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Swedish Children’s Atlas of Europe

SKU: 9341

Swedish Children’s Atlas of Europe

Date of publication:

  • 1886 i.e. 1895
  • Binding:

  • publisher's boards
  • Author:

  • Clara Romdahl
  • The framing device used by this children’s atlas is a little dark: Filip and his sister Cora are orphans, living with their aunt and uncle and cousins in New York City.

    Their uncle has to go to Europe on a business trip and the children are to accompany him, but the ever unfortunate Filip is injured and unfit to travel, so the cousins agree to write letters to him from each country they visit – in verse, as that would be more fun (the final letters are sent by Cora from Russia and Filip from Switzerland, so he must have been able to catch up with the family party at some point).
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    The plates each incorporate a map, a child or children in characteristic national dress, national coats of arms, flags, scenery and – of course – postage stamps. The scenes on the final plates, Russia and Switzerland, include wolves chasing down a sleigh and a boy attacked by an eagle, so one hopes it ends well for Cora and Filip.

    Condition & Materials

    Genom Europa en mellanfolklig Barn Bok [cover title]. Stockholm: Fahlcrantz & Co. 1886 [i.e. 1895]. Juvenile atlas of Europe, 24.3 cm tall, pp. 16 + 12 chromolithographed map plates with blank versos, text leaves somewhat browned, stapled rather than sewn with some rust to staples, tan printed boards backed with green cloth, somewhat rubbed and worn. Children’s ownership inscriptions pencilled to end-papers.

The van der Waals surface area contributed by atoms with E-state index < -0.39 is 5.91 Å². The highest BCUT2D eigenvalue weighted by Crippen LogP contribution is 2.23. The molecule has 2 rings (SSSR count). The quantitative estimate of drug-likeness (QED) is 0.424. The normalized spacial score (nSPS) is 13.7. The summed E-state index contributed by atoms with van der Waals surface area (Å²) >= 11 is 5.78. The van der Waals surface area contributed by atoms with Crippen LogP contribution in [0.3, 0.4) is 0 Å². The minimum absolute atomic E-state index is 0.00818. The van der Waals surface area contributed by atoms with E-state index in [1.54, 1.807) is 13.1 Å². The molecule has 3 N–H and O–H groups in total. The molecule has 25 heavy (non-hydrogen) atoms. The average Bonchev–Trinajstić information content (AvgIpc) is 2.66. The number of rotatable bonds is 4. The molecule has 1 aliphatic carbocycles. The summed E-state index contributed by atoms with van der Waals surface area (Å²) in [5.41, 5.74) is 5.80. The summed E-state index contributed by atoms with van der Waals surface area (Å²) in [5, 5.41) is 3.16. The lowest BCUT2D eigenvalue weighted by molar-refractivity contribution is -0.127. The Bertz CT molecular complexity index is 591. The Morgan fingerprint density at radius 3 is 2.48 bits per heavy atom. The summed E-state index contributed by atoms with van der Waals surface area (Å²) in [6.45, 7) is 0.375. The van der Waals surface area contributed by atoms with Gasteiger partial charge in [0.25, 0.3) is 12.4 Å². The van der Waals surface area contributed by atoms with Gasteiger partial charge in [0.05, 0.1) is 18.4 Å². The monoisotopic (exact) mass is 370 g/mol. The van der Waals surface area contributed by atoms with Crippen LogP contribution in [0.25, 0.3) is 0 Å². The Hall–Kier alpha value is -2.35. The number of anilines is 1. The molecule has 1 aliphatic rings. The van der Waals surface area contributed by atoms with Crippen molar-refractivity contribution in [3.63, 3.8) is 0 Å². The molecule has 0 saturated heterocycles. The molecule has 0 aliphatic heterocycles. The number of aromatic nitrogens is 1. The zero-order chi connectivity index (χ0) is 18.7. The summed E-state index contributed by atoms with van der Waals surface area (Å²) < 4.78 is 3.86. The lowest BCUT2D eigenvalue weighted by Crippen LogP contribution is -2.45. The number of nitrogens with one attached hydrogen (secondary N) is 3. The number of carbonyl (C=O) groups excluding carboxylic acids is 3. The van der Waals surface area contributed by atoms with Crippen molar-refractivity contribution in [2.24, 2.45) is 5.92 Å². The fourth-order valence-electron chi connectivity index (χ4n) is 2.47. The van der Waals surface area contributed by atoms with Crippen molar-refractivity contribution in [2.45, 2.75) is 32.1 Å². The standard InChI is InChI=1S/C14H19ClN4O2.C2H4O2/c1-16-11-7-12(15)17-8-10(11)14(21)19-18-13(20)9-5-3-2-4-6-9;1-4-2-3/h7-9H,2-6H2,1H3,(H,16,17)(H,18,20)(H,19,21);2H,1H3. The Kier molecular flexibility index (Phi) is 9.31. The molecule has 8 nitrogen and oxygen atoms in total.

Clara Romdahl (1852-1927) is identified as the author by the National Library of Sweden; it is not clear if she is the ‘C.B.’ on the first page of text. A pencilled note suggests that the maps may have been adpated from Jean d' Auray’s ‘Le tour d'Europe’ published in Paris by Théodore Lefèvre, circa 1885. However, the only map with an imprint (Turkey) was printed in London by Dean and Son. There is no title page other than the printed cover, but none seems to be called for. Ivar Haegstromms’ imprint at the foot of the final page indicates that the sheets were printed in 1886, but the advertisements on the back cover are dated 1896, so they were still being issued a decade later. Worldcat only reveals two institutional copies: one in the National Library of Sweden (OCLC: 676921518) and one at Princeton (OCLC: 177787807). Read less